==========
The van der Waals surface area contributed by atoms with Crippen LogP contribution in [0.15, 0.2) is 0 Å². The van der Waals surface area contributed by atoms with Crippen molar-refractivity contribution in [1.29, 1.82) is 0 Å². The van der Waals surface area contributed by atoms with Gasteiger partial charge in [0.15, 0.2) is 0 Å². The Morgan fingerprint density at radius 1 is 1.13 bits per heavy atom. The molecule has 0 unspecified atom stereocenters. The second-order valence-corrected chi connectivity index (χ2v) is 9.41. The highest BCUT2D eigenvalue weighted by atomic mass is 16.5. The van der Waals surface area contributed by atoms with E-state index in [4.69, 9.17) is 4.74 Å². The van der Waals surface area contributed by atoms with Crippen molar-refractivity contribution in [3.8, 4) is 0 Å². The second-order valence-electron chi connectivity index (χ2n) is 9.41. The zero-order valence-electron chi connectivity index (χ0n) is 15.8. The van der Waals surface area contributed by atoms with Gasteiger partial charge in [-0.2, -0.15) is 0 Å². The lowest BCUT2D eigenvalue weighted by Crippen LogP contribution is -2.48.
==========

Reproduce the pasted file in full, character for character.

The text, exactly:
The van der Waals surface area contributed by atoms with Crippen LogP contribution in [0.15, 0.2) is 0 Å². The van der Waals surface area contributed by atoms with Crippen molar-refractivity contribution in [1.29, 1.82) is 0 Å². The van der Waals surface area contributed by atoms with Gasteiger partial charge in [0.15, 0.2) is 0 Å². The Morgan fingerprint density at radius 1 is 1.13 bits per heavy atom. The molecule has 0 unspecified atom stereocenters. The second-order valence-corrected chi connectivity index (χ2v) is 9.41. The highest BCUT2D eigenvalue weighted by atomic mass is 16.5. The van der Waals surface area contributed by atoms with E-state index in [4.69, 9.17) is 4.74 Å². The van der Waals surface area contributed by atoms with Crippen molar-refractivity contribution in [3.8, 4) is 0 Å². The second-order valence-electron chi connectivity index (χ2n) is 9.41. The zero-order valence-electron chi connectivity index (χ0n) is 15.8. The van der Waals surface area contributed by atoms with Gasteiger partial charge in [-0.2, -0.15) is 0 Å². The lowest BCUT2D eigenvalue weighted by Crippen LogP contribution is -2.48.